-priority code       Set priority. { low, normal, or high }
 -ntlm                Perform NTLM authentication with the mail server
                      Used for SMTP authentication.
 -id loginID          User ID
 -password password   User's password
 -domain domainID     Used if authenticating explicitly against a Windows domain
 -ssl                 Use a Secure Sockets Layer connection (SMTPS)
Options can be combined in a text file to save command-line space.
See the documentation for detailed information.

MailWrench sold a few copies here and there right away, but it never reached the popularity of MailSend. The customer who had requested the NTLM features never did register a copy of MailWrench. They were quite diligent about paying for copies of MailSend, so I suspect that in the time it took me to write MailWrench, they had found another command-line emailer that met their needs.

With MailWrench, I wanted to try out a new registration processor, just for this product. I had been happy with RegSoft, but there were reasons that I thought it wise to investigate a different payment processor. I’m afraid I can’t remember what those reasons were except that it might’ve pertained to the selling of their company. I’d heard good things about a new payment processor, FastSpring, so I gave them a try. They were a bit different than RegSoft, but they were very professional from the get-go. I signed up with them and I saw regular sales of MailWrench.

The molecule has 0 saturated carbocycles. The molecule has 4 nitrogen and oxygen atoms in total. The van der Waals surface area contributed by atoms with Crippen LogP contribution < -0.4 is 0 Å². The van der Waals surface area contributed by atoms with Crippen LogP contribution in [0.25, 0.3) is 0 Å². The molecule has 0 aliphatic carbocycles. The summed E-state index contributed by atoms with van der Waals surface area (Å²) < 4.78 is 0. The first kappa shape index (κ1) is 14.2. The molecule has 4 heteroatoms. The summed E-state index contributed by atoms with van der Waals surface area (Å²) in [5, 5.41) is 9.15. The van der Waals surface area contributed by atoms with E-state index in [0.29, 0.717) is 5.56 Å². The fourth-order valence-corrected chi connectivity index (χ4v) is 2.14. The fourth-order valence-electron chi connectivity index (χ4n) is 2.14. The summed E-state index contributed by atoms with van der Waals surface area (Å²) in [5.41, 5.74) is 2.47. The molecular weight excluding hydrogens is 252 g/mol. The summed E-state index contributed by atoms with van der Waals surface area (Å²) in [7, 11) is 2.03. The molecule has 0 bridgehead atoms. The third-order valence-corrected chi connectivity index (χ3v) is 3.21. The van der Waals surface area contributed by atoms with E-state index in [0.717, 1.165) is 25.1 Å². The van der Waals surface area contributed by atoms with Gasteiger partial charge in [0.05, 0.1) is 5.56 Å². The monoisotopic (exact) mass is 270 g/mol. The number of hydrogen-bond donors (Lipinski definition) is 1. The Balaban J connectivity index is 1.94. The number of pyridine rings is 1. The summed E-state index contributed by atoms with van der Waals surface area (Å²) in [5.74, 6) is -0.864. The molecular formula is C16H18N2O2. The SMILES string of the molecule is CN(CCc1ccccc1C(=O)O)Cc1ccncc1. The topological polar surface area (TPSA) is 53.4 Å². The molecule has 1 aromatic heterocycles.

The sales of the product were low enough that it didn’t seem to be wise to keep trying to sell it, so I pulled the plug in July of 2012. I placed the product’s source code on my Github page. I changed the compiled version so that it was free of charge. Even at free, not many were interested in it.

Because it was written in C# targeting .NET, I did experiment running MailWrench under what is now called MacOS and, after a bit of certificate setup, it ran perfectly. As a side note, I believe that the .NET SMTP libraries I used are now deprecated. There are new libraries that are in favor. If I needed to use MailWrench nowadays, I would likely have to give it a bit of a face-lift.

I am still not quite sure what to make of this experience. Certainly development tools were maturing. Email integration was becoming just a standard set of libraries in most programming language offerings. My market was likely no longer a niche.

It was worth my time as I thought that I had everything going for this product. I had some primary market research from one customer indicating that there was a need for Windows authentication. I’d had others ask for the SSL integration, so that was proof, too. In planning for the rollout of the product, I had taken the time to come up with a unique name … something that permitted me to secure my own unique “.com” domain name. That really didn’t do much for me. I set up shop with a new registrar who was really great to work with. The problem was that the sales were just too low.

Withdrawing MailWrench ( and ScreenKap ) from public sales meant that I was no longer and independent developer of desktop software. Oh, I’ve been writing more software. I just don’t charge for it, nor do I necessarily promote it.